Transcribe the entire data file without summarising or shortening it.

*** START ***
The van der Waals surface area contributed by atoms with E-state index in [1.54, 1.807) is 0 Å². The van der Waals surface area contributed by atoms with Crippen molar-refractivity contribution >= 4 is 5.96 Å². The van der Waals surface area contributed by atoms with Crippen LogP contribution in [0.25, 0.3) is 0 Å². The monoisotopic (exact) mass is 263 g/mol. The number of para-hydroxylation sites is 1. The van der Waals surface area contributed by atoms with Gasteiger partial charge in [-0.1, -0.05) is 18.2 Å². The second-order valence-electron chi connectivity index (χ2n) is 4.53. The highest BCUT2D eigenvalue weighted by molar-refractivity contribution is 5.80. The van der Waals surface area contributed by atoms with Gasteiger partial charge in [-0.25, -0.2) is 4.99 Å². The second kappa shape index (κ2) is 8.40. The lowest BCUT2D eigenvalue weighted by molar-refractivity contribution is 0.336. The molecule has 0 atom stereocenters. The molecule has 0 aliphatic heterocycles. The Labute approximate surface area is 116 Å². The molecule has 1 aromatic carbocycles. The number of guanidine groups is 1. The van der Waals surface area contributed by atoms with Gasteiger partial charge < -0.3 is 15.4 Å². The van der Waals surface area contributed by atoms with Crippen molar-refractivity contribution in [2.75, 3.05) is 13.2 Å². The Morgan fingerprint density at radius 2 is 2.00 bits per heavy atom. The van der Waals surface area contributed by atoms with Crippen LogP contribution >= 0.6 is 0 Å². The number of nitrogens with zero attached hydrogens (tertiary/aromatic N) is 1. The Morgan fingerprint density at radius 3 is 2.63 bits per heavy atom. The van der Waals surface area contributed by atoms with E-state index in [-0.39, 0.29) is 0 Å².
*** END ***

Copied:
The van der Waals surface area contributed by atoms with E-state index in [1.54, 1.807) is 0 Å². The van der Waals surface area contributed by atoms with Crippen molar-refractivity contribution >= 4 is 5.96 Å². The van der Waals surface area contributed by atoms with Crippen LogP contribution in [0.25, 0.3) is 0 Å². The monoisotopic (exact) mass is 263 g/mol. The number of para-hydroxylation sites is 1. The van der Waals surface area contributed by atoms with Gasteiger partial charge in [-0.1, -0.05) is 18.2 Å². The second-order valence-electron chi connectivity index (χ2n) is 4.53. The highest BCUT2D eigenvalue weighted by molar-refractivity contribution is 5.80. The van der Waals surface area contributed by atoms with Gasteiger partial charge in [-0.25, -0.2) is 4.99 Å². The second kappa shape index (κ2) is 8.40. The lowest BCUT2D eigenvalue weighted by molar-refractivity contribution is 0.336. The molecule has 0 atom stereocenters. The molecule has 0 aliphatic heterocycles. The Labute approximate surface area is 116 Å². The molecule has 1 aromatic carbocycles. The number of guanidine groups is 1. The van der Waals surface area contributed by atoms with Gasteiger partial charge < -0.3 is 15.4 Å². The van der Waals surface area contributed by atoms with Crippen molar-refractivity contribution in [2.75, 3.05) is 13.2 Å². The Morgan fingerprint density at radius 2 is 2.00 bits per heavy atom. The van der Waals surface area contributed by atoms with Crippen LogP contribution >= 0.6 is 0 Å². The number of nitrogens with zero attached hydrogens (tertiary/aromatic N) is 1. The Morgan fingerprint density at radius 3 is 2.63 bits per heavy atom. The van der Waals surface area contributed by atoms with E-state index in [-0.39, 0.29) is 0 Å².